LS: He’s one to watch, for sure. And finally, talk about Eddie.
KH: Eddie’s as solid as they come. He’s on everybody’s call list and it’s great to finally work with him. I think the main reason Eddie’s playing with us is the fact that George and Chris are in the band. Once these three get rolling, man, there just ain’t no telling how far them damn Weeblz will go. They’re a great bunch of guys, committed to the music. Sometimes I think we all oughta be committed, but what the hell, we’re all about having a good time with it.
LS: And it sounds like good times lie ahead as well. What’s next?
KH: We’ve got our 4th Annual Coastal Bender going on October 9-14th with a show at The Back Porch on Friday the 13th. This year we’ve decided to “up the ante” by recording AND releasing a new CD while we’re down there.
LS: That sounds ambitious.
KH: Yeah…it is. We just want to do a little something for the people who’ve been helping us down the road all these years. All we’re really looking to do is capture a little of that island vibe on some old favorites that we’ve never released and throw in a handful of new songs I’ve written with Barbara just for this record. It’ll be our first time with the all the guys in the studio together…should be a lot of fun. Zack Taylor (Larry Joe Taylor’s son) will be engineering the session.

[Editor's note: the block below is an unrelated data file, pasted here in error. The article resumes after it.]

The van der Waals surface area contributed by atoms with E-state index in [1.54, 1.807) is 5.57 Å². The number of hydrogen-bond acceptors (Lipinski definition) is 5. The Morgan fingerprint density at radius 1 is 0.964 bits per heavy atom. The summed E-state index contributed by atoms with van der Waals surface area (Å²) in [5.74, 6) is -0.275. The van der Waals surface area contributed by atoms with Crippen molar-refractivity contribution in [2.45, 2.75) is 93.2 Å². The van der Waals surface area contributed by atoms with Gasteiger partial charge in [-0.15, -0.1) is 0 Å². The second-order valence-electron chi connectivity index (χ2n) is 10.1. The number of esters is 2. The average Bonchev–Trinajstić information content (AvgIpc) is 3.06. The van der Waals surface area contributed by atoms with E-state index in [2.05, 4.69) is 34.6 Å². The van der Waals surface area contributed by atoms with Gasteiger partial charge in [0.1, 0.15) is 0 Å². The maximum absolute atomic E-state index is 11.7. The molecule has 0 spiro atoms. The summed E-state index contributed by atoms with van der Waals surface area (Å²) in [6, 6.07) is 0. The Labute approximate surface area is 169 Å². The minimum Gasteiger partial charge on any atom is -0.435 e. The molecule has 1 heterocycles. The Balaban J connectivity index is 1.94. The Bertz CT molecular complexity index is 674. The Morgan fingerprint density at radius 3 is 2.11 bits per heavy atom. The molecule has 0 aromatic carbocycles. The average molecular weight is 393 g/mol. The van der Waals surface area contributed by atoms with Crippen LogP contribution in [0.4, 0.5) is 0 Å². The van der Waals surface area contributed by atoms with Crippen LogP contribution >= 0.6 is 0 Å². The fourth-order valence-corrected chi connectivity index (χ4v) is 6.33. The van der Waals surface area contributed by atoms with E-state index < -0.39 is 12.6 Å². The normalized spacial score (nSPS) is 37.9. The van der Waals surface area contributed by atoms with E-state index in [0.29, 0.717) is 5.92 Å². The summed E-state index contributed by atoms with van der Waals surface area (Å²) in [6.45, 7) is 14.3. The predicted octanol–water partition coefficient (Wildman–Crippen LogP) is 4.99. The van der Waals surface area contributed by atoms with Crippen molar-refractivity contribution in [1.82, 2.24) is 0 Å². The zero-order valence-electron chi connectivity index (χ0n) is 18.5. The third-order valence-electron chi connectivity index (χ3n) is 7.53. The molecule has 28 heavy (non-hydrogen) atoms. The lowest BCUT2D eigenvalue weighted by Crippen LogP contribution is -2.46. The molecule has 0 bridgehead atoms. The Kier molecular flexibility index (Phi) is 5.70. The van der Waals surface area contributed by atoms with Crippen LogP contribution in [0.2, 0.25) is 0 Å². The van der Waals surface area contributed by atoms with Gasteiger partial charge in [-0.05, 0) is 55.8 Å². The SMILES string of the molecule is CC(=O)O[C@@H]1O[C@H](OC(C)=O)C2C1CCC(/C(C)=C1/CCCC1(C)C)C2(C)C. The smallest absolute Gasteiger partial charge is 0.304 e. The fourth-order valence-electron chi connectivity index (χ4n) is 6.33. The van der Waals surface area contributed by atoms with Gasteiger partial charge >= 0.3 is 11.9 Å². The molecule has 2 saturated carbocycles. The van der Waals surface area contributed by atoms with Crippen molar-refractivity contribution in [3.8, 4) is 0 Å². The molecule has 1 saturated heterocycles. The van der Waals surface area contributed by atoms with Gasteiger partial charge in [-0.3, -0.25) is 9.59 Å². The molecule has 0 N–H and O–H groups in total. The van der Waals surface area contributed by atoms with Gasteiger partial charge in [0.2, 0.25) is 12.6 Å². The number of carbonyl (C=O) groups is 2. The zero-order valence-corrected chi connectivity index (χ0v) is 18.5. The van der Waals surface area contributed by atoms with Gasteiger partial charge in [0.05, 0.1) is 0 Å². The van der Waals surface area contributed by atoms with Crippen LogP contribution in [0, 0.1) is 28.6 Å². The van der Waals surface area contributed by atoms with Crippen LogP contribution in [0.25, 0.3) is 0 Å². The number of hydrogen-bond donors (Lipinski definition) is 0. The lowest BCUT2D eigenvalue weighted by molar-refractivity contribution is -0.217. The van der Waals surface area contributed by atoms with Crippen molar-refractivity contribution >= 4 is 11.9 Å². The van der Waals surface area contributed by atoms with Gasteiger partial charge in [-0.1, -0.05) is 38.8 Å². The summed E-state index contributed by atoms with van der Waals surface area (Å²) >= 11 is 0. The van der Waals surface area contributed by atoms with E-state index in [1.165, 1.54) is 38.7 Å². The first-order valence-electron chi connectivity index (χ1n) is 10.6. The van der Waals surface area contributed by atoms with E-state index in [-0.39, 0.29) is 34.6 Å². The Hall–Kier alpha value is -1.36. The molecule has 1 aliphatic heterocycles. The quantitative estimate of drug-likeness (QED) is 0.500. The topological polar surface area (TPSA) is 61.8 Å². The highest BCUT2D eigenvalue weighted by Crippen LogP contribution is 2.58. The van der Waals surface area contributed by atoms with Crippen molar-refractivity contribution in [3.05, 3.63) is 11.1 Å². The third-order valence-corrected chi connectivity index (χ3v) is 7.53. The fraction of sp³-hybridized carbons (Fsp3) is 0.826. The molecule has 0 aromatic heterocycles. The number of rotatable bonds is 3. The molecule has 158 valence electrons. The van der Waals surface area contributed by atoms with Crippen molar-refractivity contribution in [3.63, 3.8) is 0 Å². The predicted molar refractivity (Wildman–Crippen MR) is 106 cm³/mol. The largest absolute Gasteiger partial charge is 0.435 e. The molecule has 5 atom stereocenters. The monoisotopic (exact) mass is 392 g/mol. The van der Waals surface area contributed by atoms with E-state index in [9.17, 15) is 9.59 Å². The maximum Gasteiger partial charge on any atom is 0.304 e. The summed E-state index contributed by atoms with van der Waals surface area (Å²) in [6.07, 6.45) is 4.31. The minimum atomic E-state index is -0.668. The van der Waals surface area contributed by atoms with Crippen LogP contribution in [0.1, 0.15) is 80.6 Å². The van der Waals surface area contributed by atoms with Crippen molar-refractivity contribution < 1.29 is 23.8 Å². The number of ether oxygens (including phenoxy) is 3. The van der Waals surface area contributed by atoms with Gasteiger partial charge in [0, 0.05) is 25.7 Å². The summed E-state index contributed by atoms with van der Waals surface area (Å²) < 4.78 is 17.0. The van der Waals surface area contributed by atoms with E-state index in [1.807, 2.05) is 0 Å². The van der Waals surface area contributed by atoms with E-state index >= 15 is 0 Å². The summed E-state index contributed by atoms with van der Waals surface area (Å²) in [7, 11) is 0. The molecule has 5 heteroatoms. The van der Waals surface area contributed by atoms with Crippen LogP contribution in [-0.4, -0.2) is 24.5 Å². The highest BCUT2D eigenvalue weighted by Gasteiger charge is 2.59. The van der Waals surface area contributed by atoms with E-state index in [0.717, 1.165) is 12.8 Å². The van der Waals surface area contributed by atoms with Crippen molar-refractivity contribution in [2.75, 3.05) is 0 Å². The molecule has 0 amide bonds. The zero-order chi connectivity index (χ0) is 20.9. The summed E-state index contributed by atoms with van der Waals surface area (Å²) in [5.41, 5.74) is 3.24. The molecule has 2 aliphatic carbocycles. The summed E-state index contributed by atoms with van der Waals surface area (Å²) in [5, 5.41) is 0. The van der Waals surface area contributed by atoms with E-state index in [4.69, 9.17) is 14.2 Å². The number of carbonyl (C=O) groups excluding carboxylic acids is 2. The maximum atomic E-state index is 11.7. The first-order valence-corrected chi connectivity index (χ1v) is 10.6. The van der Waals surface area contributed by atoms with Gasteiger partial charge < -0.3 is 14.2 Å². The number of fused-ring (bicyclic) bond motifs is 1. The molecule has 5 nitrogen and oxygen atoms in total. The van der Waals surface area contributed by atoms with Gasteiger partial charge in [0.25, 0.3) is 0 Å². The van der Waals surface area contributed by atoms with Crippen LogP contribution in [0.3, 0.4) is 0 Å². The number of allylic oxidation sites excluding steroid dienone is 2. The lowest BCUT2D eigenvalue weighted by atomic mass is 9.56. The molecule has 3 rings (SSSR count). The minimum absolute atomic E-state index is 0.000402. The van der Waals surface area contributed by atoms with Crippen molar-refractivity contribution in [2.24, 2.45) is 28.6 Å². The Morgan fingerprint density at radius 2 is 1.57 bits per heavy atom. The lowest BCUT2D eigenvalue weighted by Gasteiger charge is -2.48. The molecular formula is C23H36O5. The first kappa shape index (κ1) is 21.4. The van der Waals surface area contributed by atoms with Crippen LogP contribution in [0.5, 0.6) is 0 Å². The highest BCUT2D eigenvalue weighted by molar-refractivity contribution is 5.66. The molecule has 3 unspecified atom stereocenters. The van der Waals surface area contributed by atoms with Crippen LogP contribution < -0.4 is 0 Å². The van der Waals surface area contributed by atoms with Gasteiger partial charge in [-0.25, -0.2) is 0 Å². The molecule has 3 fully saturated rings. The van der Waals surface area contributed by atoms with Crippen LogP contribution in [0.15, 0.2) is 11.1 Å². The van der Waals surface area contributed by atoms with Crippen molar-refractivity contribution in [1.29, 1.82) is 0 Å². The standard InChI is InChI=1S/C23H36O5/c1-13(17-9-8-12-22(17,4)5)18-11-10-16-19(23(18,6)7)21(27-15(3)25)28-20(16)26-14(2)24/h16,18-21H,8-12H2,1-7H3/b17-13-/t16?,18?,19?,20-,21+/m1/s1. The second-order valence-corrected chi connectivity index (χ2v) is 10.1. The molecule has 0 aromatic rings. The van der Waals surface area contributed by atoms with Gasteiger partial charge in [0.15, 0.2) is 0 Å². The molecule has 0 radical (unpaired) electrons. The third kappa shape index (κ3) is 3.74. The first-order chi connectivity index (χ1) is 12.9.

LS: Who will be producing it?
KH: It looks like I’ll be dusting off my producer’s hat and taking care of business.
LS: Do you have a title for the CD?
KH: We’d kind of like to keep this all a surprise, but, yes, we have a concept in mind.
LS: What can you tell us about this year’s benefit concert for Candlelight Ranch?
KH: That’s B’s labor of love. This is her fourth year putting on this show. We’ve had tremendous support from the Texas musical community over the years…Gary P. Nunn, Toni Price, Larry Joe Taylor, Tommy Alverson, Shake Russell, Sara Hickman, man, the list goes on. Every year we do something a little different, and this year is no exception. We’re having our first ever campout at the ranch and have asked all our friends from the surrounding communities to perform. John Arthur Martinez, Walt & Tina Wilkins, Mike Blakely, and John Greenburg have all graciously offered to perform.
LS: How do we go about getting information on the Candlelight Ranch and the concert?
KH: Go to candlelightranch.org or cosmicdustdevils.com
KH: Some things…like web addresses, are resistant to change.
LS: I also see here that the Dust Devils will be the Friday night headliners at this year’s Rice Festival in Fischer, Texas?
KH: Yeah, that’s a huge honor. We have our work cut for us going on after the McKay Brothers. That’s going to be an amazing weekend of music…Peter Rowan, Lloyd Maines & Teri Hendrix, Pat Green…there’s nothing like being part of a music festival. We all get to runnin’ around so much we hardly get the chance to take in a show, much less hang out with our peers.
LS: What’s the latest on your Nashville connection?